No Stakes Announces ‘Actor Initiative’

No Stakes Announces ‘Actor Initiative’

L-R: Artistic Associate Mollyanne Nunn, Artistic Associate Rebecca Sohn, and Artistic Director Erin Shea Brady

No Stakes Theater Project has launched the Actor Initiative, a project to help actors learn and evolve by exploring typecasting. Artistic Director Erin Shea Brady says “we’re opening up a door to actors who want to explore roles outside of their traditional “type”. We want to know – what is the role you want to learn from? Where do you want to go from here? How can this role help you learn the thing you need to learn to get to your next step?” in a conversation published on their website. Brady and Artistic Associates Mollyanne Nunn and Bex Sohn spoke with Associate Artistic Director Ian Michael James on typecasting, body shaming in theater, and the Actor Initiative. The following is a reprint of that interview.

Ian Michael James: So let’s start with a brief intro. Have the three of you worked together before?

Mollyanne Nunn: Yes we have!

Erin Shea Brady: Mollyanne and I went to school together at Columbia but really started working together on The Rise and Fall of Little Voice last year. Rebecca and I met doing Our Class at Remy Bumppo and then spent over a year working together on Little Voice – from the staged reading to our production at Theater Wit. They were two of the first to join No Stakes as Artistic Associates and I’m very fortunate to be working with them!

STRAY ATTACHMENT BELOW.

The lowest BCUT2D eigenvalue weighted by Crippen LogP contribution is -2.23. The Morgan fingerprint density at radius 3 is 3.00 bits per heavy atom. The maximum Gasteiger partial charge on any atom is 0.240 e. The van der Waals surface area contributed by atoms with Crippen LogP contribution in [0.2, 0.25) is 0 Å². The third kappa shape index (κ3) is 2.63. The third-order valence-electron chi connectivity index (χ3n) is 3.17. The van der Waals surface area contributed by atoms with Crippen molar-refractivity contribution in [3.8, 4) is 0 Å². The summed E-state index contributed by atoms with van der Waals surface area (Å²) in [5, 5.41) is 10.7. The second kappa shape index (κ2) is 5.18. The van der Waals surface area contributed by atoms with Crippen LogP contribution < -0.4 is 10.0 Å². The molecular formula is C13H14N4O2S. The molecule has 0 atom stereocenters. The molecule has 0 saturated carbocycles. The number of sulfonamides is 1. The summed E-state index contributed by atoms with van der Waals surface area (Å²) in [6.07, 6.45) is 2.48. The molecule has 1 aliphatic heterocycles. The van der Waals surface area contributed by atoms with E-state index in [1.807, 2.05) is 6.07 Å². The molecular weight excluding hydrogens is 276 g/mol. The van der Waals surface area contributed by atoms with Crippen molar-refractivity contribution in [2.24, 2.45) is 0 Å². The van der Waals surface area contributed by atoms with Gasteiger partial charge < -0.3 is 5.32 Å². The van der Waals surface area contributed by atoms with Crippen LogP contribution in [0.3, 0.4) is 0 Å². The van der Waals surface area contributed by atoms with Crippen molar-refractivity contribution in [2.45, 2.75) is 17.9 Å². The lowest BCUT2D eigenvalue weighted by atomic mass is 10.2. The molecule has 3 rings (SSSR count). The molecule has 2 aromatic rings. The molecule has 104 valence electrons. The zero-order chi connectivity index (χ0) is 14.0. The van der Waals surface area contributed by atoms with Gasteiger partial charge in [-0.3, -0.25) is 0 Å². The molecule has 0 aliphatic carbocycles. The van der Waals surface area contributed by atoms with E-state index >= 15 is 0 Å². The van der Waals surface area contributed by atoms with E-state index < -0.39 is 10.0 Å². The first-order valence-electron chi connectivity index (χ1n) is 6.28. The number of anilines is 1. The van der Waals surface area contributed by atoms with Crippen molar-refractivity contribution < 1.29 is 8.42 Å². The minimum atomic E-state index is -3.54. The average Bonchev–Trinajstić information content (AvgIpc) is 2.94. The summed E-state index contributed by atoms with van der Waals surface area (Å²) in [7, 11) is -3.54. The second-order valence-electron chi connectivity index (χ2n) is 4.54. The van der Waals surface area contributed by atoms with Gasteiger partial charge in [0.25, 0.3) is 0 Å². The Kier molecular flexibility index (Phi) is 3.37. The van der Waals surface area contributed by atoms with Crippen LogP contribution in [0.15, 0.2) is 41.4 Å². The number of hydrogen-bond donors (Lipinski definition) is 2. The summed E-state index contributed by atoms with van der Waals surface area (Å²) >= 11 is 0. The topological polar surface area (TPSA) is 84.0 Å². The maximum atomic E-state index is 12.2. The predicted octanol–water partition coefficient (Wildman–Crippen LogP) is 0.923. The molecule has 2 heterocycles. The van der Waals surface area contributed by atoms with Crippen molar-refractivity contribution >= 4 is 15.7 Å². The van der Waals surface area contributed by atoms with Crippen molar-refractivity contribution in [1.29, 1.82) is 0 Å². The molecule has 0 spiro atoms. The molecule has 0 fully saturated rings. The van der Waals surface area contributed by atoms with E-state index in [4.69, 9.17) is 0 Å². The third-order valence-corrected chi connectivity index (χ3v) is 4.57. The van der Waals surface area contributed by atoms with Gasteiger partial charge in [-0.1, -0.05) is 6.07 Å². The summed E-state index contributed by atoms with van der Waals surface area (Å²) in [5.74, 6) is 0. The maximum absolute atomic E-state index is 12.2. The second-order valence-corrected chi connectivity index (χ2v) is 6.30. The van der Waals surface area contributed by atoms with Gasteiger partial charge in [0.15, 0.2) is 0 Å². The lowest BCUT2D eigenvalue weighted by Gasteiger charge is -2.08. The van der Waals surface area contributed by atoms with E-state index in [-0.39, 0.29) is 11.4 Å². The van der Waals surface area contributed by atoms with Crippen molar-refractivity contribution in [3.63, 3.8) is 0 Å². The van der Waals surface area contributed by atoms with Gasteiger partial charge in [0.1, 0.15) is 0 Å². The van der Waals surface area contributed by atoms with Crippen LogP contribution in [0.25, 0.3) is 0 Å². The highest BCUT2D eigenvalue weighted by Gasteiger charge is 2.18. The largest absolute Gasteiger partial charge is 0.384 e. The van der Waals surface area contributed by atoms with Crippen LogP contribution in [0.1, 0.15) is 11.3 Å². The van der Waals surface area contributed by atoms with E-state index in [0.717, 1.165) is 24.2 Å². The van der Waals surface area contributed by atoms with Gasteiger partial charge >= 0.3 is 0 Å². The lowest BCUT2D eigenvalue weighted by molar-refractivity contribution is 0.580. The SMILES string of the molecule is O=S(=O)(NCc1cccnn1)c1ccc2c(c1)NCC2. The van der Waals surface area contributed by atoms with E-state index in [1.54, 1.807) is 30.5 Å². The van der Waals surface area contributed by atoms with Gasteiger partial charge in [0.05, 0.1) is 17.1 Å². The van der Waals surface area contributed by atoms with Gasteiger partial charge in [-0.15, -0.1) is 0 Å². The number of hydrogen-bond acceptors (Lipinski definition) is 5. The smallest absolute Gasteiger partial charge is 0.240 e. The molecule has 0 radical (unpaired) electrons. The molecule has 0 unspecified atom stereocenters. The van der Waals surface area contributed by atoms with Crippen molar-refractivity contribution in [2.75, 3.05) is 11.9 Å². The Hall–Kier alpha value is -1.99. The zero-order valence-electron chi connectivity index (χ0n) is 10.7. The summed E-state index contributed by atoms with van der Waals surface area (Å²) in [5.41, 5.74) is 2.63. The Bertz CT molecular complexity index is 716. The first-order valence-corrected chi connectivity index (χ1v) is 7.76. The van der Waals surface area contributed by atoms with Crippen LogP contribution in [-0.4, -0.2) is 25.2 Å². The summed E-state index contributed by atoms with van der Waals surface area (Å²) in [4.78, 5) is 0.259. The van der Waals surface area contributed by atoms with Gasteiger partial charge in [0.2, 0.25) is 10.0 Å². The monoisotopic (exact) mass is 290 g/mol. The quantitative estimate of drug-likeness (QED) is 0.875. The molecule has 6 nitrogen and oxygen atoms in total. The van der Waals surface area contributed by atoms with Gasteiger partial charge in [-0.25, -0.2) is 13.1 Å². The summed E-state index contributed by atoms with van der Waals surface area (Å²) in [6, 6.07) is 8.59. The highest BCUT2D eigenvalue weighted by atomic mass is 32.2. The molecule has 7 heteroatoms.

Ian: This coming year, No Stakes is taking things in a slightly different direction. Erin, tell us a little bit about that.

Erin: Yes! We aren’t taking anything away from our work in 2016 but we are adding to it! We are going to include actors in our conversations about play selection through a super exciting new initiative. The issue of typecasting has been taking my attention in a big way. I’m increasingly aware of how harmful it is to our industry, our creativity and to our actors.

Ian: How so?

Erin: So much of it has to do with challenging our society’s definition of neutral. The entertainment industry is guilty of perpetuating the myth that “normal” means young, white and thin. Chicago is a much more open-minded place to work than New York or LA and still I hear story after story. Women who are being made to eat onstage in every. single. play. because of their size. Actors of color who are limited to roles that perpetuate racial stereotypes. This isn’t everywhere. We’re all working hard to correct it. But it’s 2016 and we have yet to move past it. This is a town that strongly supports creative growth and yet, still, the big, juicy opportunities are frequently denied those who society has deemed as “other” for reasons that are arbitrary and have little to do with the actors’ potential to tell the playwright’s story.